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How to build Ligue 1. Part I – Players.

Sessegnon's hijacking of PSG hurting Ligue 1?

Every year, people talk about what is the best football league in the World. The EPL and La Liga will always be the two front-runners. Some might throw the Bundesliga in there. Someone crazy might even throw in there the MLS. But still, the debate is always there.

And then there is Ligue 1. Everyone knows about Ligue 1, and will even say that it is one of the “up-and-coming” leagues in World football. But is it near the best? While I do like the play and it is my personal favorite, I will even admit that Ligue 1 is far from the best. Yet during the early and mid-1990s, one could argue that the top flight of French football, with powerful teams like Marseille and PSG, were amongst the elites in World footballing.

But, of course, the glory days came to an end. With the mid and late-90s bringing superb marketing by the EPL by pumping millions of dollars into their teams as well as the tapping into additional markets through cable television, like the Untied States, French football started to slip down to near obscurity. In fact, if one looks at the movement of French National Team players, this point is even stronger.

Lets take the 1998 World Cup winning team. In 1993, everyone that took the pitch for the French National Team against Brazil in July of 1998 were playing their professional football in France. But when that match took place in 1998, on July 12th, only two players, Fabien Barthez and Christophe Dugarry, were playing league ball in France. Less than two years later, Barthez would make his move to Manchester United.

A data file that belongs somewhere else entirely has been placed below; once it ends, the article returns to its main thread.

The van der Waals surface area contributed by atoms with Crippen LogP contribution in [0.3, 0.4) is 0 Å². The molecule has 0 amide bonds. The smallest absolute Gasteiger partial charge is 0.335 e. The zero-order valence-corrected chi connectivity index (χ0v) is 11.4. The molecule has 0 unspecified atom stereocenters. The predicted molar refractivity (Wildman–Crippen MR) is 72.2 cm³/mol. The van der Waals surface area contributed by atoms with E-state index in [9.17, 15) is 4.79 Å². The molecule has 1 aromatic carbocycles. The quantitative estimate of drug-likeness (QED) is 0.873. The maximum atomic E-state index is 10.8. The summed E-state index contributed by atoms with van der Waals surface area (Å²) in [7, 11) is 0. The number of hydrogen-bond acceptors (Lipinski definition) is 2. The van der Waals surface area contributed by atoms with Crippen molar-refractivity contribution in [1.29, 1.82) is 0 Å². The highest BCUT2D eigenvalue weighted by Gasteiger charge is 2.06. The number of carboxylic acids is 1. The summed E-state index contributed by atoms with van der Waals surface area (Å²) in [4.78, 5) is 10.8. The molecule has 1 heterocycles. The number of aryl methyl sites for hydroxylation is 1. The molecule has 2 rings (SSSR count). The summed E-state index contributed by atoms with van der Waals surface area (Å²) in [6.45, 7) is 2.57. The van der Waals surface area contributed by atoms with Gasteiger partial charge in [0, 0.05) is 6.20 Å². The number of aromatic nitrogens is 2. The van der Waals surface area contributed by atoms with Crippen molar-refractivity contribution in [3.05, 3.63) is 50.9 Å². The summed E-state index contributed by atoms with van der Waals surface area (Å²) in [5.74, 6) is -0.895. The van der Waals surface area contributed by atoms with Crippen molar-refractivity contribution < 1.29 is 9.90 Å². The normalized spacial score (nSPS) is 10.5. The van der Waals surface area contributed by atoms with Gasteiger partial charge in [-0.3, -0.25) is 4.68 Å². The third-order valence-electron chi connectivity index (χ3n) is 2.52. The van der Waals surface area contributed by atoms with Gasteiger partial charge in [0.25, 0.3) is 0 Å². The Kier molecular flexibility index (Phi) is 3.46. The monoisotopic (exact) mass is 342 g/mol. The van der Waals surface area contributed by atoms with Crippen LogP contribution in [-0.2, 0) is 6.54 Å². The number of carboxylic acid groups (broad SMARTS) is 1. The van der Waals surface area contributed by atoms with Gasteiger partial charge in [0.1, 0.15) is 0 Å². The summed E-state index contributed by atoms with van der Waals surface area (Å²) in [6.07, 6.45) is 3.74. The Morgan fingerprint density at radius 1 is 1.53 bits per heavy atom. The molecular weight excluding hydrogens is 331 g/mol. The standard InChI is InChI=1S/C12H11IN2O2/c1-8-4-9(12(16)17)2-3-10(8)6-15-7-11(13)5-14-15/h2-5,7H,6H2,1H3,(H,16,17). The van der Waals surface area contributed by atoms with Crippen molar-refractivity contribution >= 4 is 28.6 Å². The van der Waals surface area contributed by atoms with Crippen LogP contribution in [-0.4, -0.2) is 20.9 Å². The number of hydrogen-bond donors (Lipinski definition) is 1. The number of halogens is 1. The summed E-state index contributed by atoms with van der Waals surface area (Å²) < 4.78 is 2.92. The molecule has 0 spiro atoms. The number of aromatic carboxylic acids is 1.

Therefore, we know that French football can produce some quality football. They can even have a quality league. But it seems as if keeping the league intact for any amount of time seems to be the biggest problem. And today, we are faced with the same problem. While the money that pumped into the EPL and Seria A in the 90s, and La Liga today, helped deteriorate the French “Championnat” (with the exception of Lyon), the French league still struggles on the international level.


There are a number of factors that one could bring up. In this article I hope to bring up just a few of them. Today, we will discuss the players.

While the size and finances of clubs are very important, if you don’t have the quality players to put on a show, then you aren’t going to be successful in any league. And the atmosphere in Ligue 1 today is quite hostile…not for the players, but for the teams.

In recent years, we have seen players not afraid to speak up against either their coach or their team. In fact, in the last two weeks alone, we have seen players like Stephane Sessegnon and Kevin Gameiro publicly discuss not only leaving their current club, but tensions between them and their coaches or organization. It seems as if there is now a culture in French football that if a player doesn’t get their way with the club, the player will come out publicly and make a display. Basically, these public displays have become a “bargaining chip” in either negotiations for a better contract or a transfer out of a club. The latter is the case with Sessegnon and Gameiro.

And while this might make great business sense for the player, for the club it is both a public relations and possible financial nightmare. Lets take the issue with Sessegnon, for example. Because if his attitude and threats over the last few weeks, Paris St. Germain have been put in an awkward position. First, the PR people at PSG have to deal with Sessegnon’s constant comments in the media. Secondly, because of Sessegnon’s non-cooperation (refusing to play), PSG knows that they have dead weight on their hands now.